Cancer Care in America: Much Progress – But Socioeconomic and Racial Gaps Persist
CAPP/ACS Report Concludes Systems of Care and Prevention Must Be Better Integrated and Costs Reduced
Healthcare providers in the United States have made great strides toward reducing the nation’s overall cancer mortality rate, but geography and other socioeconomic factors still play too strong a role in who survives the disease and who does not.
That’s the conclusion of “The State of Cancer Care in America,” a report jointly authored by the American Cancer Society and the Council of Accountable Physician Practices (CAPP), a coalition of visionary medical group and health system leaders.
Although the mortality rate for all cancer patients dropped 13 percent between 2004 and 2013, mortality rates among African-American women are nearly 20 percent higher than for white women, according to the Centers for Disease Control and Prevention (CDC). Some residents of western Mississippi are five times likelier to die of breast cancer than the national average. Latinos are also significantly less likely than whites to undergo mammograms, colonoscopies and other preventative screenings that can detect cancer early and make treatment more effective. A just-released CDC report concluded that the cancer mortality rate in rural parts of the U.S. is about 15 percent higher than in urban areas. That’s despite overall incidences of the disease being slightly lower in rural America.
Meanwhile, out-of-pocket costs for cancer patients recently topped $4 billion a year, putting an additional strain on patients already fighting the battle of their lives.
“There are stunning socioeconomic and demographic disparities in survival, treatment, prevention and diagnosis,” said CAPP Executive Director Laura Fegraus. “But there are many viable solutions to address these gaps.”
Increasing access to prevention, early detection, and treatment, as well as improving coordination of the care patients receive is critical, according to Richard C. Wender, M.D., chief cancer control officer for the American Cancer Society.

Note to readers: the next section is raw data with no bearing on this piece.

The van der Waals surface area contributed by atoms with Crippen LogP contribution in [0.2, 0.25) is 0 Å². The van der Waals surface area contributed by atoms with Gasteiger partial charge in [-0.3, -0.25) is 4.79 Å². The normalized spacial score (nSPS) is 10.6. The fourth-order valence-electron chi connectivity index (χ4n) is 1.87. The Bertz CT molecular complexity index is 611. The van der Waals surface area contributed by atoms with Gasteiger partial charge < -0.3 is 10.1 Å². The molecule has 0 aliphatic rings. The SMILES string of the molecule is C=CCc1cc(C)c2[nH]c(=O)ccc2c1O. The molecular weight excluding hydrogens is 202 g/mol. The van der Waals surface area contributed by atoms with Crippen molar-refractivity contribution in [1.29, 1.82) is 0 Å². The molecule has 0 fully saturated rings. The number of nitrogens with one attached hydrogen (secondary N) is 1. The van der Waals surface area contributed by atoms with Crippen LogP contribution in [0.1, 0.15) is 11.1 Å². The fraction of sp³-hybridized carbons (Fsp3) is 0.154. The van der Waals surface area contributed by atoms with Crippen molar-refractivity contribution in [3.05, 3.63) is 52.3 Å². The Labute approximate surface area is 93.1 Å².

“Care coordination should also begin with prevention,” Dr. Wender said. “Systems should help patients access the preventive services that are right for them. If a patient receives an abnormal screening, coordinated care should continue through the diagnostic process to resolution and, when needed, to ensure timely initiation of treatment.”
Aggressively focusing on prevention and closely coordinating systems of care have reaped some remarkable success stories.
Although the five-year survival rate for colorectal cancer patients was already 10 percentage points higher than the national average, Kaiser Permanente’s Southern California Medical Group pledged three years ago it would cut all its patient deaths from colorectal cancer in half by 2023. In 2014 the annual death rate among its colorectal cancer patients was 13.8 per 100,000 persons. It is currently at 11.4 per 100,000. That’s an overall reduction of 17 percent, and slightly ahead of the pace needed to meet the goal in six years’ time.
“Joining Kaiser was the best decision of my life,” said Daria Pietrowski, a mechanical engineer who became a patient of Southern California Permanente Medical Group in her retirement. She underwent a successful surgery a month after a recurrence of melanoma was diagnosed through a routine screening prompted by Kaiser Permanente’s system of electronic medical records. She is currently cancer free.
Pennsylvania college student Hunter Jones successfully battled brain and colorectal cancer simultaneously. Her provider, the Geisinger Health System, created a team of specialty physicians and surgeons who carefully coordinated her care and ensured both cancers were treated appropriately.
“My doctors’ coordinating everything just made things easier for everyone,” said Jones, who often had multiple appointments scheduled on the same day to reduce her travel and stress. “They really made you feel like you mattered to them.”
“If we’re going to create a system that works for patients and ensures no one has to worry about slipping through the cracks, we must embrace the movement toward accountable care-type organizations, patient-centered medical homes, and other value-based payment and care delivery models where prevention and care coordination can result in lower healthcare expenditures and better health outcomes,” Dr. Wender said. (Read more of Dr. Wender’s comments here.)
The American Cancer Society and CAPP jointly presented their findings at “All Systems Go! Closing the Gaps in Cancer Care,” an event in the annual Better Together Health series that recently took place in Washington, D.C.
To obtain a copy of “The State of Cancer Care in America” and view patient stories, visit http://bettertogetherhealth.org/press-2017/.